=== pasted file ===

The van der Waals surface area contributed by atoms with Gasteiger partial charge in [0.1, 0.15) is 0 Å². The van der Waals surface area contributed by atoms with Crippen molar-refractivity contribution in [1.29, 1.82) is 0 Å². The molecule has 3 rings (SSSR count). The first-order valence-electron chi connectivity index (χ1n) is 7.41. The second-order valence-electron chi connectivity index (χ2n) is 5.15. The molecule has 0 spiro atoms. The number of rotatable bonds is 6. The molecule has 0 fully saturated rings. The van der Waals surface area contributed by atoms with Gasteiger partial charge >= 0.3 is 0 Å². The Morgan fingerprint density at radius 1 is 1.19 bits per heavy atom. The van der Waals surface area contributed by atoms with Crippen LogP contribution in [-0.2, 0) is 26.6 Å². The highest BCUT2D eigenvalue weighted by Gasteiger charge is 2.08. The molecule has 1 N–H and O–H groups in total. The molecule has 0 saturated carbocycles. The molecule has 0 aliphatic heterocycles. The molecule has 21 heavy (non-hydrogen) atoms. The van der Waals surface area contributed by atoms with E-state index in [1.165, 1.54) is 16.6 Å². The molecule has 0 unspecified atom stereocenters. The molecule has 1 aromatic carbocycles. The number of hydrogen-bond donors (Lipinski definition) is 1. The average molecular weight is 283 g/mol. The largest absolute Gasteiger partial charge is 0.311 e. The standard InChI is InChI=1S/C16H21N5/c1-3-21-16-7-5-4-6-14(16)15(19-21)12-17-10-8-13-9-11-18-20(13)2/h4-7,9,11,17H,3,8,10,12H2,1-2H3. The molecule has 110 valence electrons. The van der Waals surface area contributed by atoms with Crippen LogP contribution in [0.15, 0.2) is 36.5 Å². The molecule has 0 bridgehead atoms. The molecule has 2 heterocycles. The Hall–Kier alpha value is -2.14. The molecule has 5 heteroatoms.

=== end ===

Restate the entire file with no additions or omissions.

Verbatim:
The van der Waals surface area contributed by atoms with Gasteiger partial charge in [0.1, 0.15) is 0 Å². The van der Waals surface area contributed by atoms with Crippen molar-refractivity contribution in [1.29, 1.82) is 0 Å². The molecule has 3 rings (SSSR count). The first-order valence-electron chi connectivity index (χ1n) is 7.41. The second-order valence-electron chi connectivity index (χ2n) is 5.15. The molecule has 0 spiro atoms. The number of rotatable bonds is 6. The molecule has 0 fully saturated rings. The van der Waals surface area contributed by atoms with Gasteiger partial charge >= 0.3 is 0 Å². The Morgan fingerprint density at radius 1 is 1.19 bits per heavy atom. The van der Waals surface area contributed by atoms with Crippen LogP contribution in [-0.2, 0) is 26.6 Å². The highest BCUT2D eigenvalue weighted by Gasteiger charge is 2.08. The molecule has 1 N–H and O–H groups in total. The molecule has 0 saturated carbocycles. The molecule has 0 aliphatic heterocycles. The molecule has 21 heavy (non-hydrogen) atoms. The van der Waals surface area contributed by atoms with E-state index in [1.165, 1.54) is 16.6 Å². The molecule has 0 unspecified atom stereocenters. The molecule has 1 aromatic carbocycles. The number of hydrogen-bond donors (Lipinski definition) is 1. The average molecular weight is 283 g/mol. The largest absolute Gasteiger partial charge is 0.311 e. The standard InChI is InChI=1S/C16H21N5/c1-3-21-16-7-5-4-6-14(16)15(19-21)12-17-10-8-13-9-11-18-20(13)2/h4-7,9,11,17H,3,8,10,12H2,1-2H3. The molecule has 110 valence electrons. The van der Waals surface area contributed by atoms with Crippen LogP contribution in [0.15, 0.2) is 36.5 Å². The molecule has 0 bridgehead atoms. The molecule has 2 heterocycles. The Hall–Kier alpha value is -2.14. The molecule has 5 heteroatoms.